The start of a new year is always a good time to set goals for yourself. Setting goals helps you work toward your dreams. Plus, achieving a goal, whether it’s big or small, feels great. It makes you proud and builds your confidence.
A few years ago, Jasmine Twitty decided she wanted to become a judge. She achieved her goal when she was 25. She’s the youngest judge in Easley, South Carolina. Super impressive, right? Read about Jasmine’s journey and the importance of working hard to meet your goals.
How old are you?
I just celebrated my 26th birthday. I was 25 when I was sworn in.
Recent headlines say you’re the youngest person to ever be sworn in as a judge in Easley, South Carolina. How does that feel?
Despite the headlines, no one has confirmed that I am the youngest person in the history of Easley to be sworn in, but I am definitely the youngest judge on the bench in Easley right now.
I feel blessed to be an inspiration to so many. The overwhelming support is empowering. My prayer is that every time I share my journey, someone walks away feeling confident in their abilities and determined to fulfill their dreams.
When did you realize you were interested in pursuing a career as a judge?
I always knew that I wanted to work for the government. I was intrigued by the different levels of government, policymaking, and law. I believe people in these fields have the responsibility to shape society, create change, and serve their communities. These responsibilities match my purpose in life.
How did you end up in your current positions?
I am an associate judge in Easley and a clerk in Greenville.
I graduated from the College of Charleston with a degree in political science. Less than six months later, I started working as a night court clerk at the only 24-hour court in South Carolina, right back in my hometown of Greenville.
As a court clerk, I have to be flexible, well-spoken, confident, personable, and able to adapt to new situations. The position requires clerks to stay on top of changes in laws and meet the needs of at least four judges. Some of my responsibilities include preparing legal documents and recording court proceedings. Working nights, weekends, and holidays in a court that never sleeps prepared me for the role of an associate judge.
After I mastered my duties, I began to focus seriously on pursuing a judgeship. I started researching openings in 2011, and it took a few years to find potential opportunities. I started applying in 2014, and it took a year to find my current judgeship in Easley. The first time I heard “no,” I questioned myself and my value. But I decided not to give up and changed my mindset. Instead, I used every “no” as a source of motivation. During that time, I continued to work on my resume and hone my skills. I was always reading new books and blogs and talking to other people in my field to learn more about their experiences.
Did you face any challenges along the way? If so, how did you deal with them?
I never thought I would return to my hometown of Greenville after college. Living where I had started made it hard to see my own accomplishments. Fortunately, it did not take long me to begin to create a life I enjoyed. I did this by getting plugged into the local community, volunteering at my old high school, serving on nonprofit boards that represent my interests, and investing in my professional growth. One of the very first things I did was help high school students apply for college and scholarships.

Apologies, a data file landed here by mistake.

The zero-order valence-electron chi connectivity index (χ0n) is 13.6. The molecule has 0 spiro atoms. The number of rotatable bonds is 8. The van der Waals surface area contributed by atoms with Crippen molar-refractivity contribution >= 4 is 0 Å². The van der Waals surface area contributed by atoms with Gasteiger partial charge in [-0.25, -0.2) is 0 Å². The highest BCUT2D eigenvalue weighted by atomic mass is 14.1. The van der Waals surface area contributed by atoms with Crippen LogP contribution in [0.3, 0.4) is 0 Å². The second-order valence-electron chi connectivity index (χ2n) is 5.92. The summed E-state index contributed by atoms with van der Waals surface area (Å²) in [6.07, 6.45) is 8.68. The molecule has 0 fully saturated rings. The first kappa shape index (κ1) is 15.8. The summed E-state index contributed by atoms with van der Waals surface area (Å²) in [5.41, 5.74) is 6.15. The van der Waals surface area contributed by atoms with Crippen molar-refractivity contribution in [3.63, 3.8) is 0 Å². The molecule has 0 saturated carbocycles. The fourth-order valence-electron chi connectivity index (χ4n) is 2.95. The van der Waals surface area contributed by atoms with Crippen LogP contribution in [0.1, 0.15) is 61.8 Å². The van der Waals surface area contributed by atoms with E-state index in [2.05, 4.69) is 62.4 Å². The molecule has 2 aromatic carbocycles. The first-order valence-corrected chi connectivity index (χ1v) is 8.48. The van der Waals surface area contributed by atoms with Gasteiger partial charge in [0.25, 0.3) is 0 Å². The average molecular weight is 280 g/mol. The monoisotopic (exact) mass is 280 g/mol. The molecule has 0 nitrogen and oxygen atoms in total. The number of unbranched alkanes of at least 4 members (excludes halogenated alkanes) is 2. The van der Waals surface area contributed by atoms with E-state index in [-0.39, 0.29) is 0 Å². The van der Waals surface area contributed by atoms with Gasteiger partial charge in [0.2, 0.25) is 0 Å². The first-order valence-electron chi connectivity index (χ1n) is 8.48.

Additionally, I never imagined that I would sacrifice family and personal time by working nights, weekends, and holidays. So, what did I do? I viewed the 24-hour court as my training grounds. I fed my curiosity and asked about issues beyond my job description. For example, I wanted to know why laws changed and how the changes affected those they were created to protect. I also maximized the opportunity to learn from the judges.
What is the secret to your success?
Much of my success can be attributed to no-nonsense parenting and family members who did not allow me to make excuses. My mom always talked about the importance of discipline, and I’ve always kept that with me. Whenever I doubted myself, I have always had a village to remind me why I am worthy. My parents always believed in me.
I also think about my three younger siblings. I feel I have a responsibility to give back and be a good example for my siblings, my peers, and others.
What would you like girls to know about being professional and achieving their goals?
Be intentional. Your actions should correspond with your end goal. If you want to meet or exceed your goals, you must be disciplined and make choices that will help you get where you want to be. If I had not made the decision to aggressively pursue a judgeship and hone my craft, I would not be where I am today.
I do more than just “go to work.” I never turn down the opportunity to learn or hear from someone I respect. I make sure I introduce myself and talk to them about their experiences.
I also think volunteering with organizations you’re interested in can help you gain a lot of valuable skills you may not get in the workplace, especially at your current position. Through my volunteer work, I invest in my community and myself. I have gained great leadership skills that make me feel more confident.
When you’re not working, what activities do you do for fun?
I live to travel, so I do that every chance I get. I also love to try new cuisine and bold flavors.
Is there anything else you’d like to share?
Give yourself credit. It is okay to own your accomplishments. Acknowledging your gifts, strengths, and talents builds confidence, so never dim your light for the sake of making others feel comfortable.
Content last reviewed December 11, 2015
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